Contour, width, firm fairways, blind shots: it all adds up to one of the most unique experiences in American golf.
As you wade in, the architecture that didn’t appear to make sense at first becomes an interstellar map of possibilities, an invigorating garden of forking paths and contingent outcomes. The Lido is an ode to golf in its primordial state when players were promised nothing but a hole at the end of a journey through an uncertain landscape. What happened along the way was always in doubt, never the same, and dependent upon skill, savvy and a little luck.
That’s the promise of the Lido. If all golf courses reveal more with repeat play, this one is an encrypted tome that takes immersion to comprehend. The rewards are like few others, and the greatest joy is found not in the message but in the act of decoding.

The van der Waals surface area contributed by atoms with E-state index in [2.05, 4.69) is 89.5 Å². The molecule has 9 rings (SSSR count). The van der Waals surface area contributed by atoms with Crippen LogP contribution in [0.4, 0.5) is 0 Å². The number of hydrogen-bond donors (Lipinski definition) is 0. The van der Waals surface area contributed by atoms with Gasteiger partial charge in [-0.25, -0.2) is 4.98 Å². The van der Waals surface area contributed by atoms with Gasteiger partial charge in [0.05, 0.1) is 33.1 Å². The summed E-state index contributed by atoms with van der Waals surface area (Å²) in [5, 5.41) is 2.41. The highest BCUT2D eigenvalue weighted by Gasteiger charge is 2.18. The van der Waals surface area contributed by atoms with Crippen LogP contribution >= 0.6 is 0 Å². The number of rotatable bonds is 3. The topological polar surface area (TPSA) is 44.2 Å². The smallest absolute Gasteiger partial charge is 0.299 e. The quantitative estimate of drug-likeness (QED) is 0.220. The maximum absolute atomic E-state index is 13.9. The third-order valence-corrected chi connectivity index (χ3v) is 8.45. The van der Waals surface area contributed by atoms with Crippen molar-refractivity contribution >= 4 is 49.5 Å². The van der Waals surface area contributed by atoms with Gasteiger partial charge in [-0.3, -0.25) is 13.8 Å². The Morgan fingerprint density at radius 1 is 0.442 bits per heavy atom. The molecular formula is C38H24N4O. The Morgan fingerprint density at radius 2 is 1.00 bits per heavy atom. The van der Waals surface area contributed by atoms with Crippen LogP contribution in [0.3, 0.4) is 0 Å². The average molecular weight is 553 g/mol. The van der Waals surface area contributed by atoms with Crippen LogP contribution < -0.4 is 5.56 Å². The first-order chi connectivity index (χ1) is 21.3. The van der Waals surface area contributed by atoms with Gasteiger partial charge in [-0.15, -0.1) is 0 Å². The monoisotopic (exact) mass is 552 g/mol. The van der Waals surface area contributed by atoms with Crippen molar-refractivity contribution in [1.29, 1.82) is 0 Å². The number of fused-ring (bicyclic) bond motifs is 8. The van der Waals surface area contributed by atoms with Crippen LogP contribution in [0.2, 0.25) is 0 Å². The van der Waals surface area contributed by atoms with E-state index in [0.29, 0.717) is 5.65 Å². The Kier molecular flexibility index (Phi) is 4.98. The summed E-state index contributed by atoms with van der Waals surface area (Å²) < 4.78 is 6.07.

Public Sand Valley: The Lido Nekoosa, WI The Lido at Sand Valley in central Wisconsin opened in May and is a down-to-the-inch recreation of The Lido that C.B. Macdonald built on Long Island from 1914 to 1917. Heralded as one of the country’s greatest courses, it went extinct in the 1940s when the U.S. govern- ment converted the land to a naval base. Rebuilding The Lido has been the fantasy of many historians, but doing so accurately became possible when Peter Flory, a financial consultant and architecture enthusiast, developed a detailed computer simulation of the course based on scrupulous study of old photographs and other material. Sand Valley proprietors Michael and Chris Keiser discovered Flory’s computer model, then asked architect Tom Doak if he could use it to rebuild the course. First the animated contours had to be translated into a physical GPS topographical blueprint, a technological hack accomplished by digital mapping specialist Brian Zager. The GPS map enabled Doak and his associates to reconstruct Lido holes like Plateau, Alps, Cape and Long in exquisite detail, along with originals like the Dog’s Leg sixth and the Home 18th, making only minor adjustments for drainage and adding longer tees for modern play. View Course
This article was originally published on golfdigest.com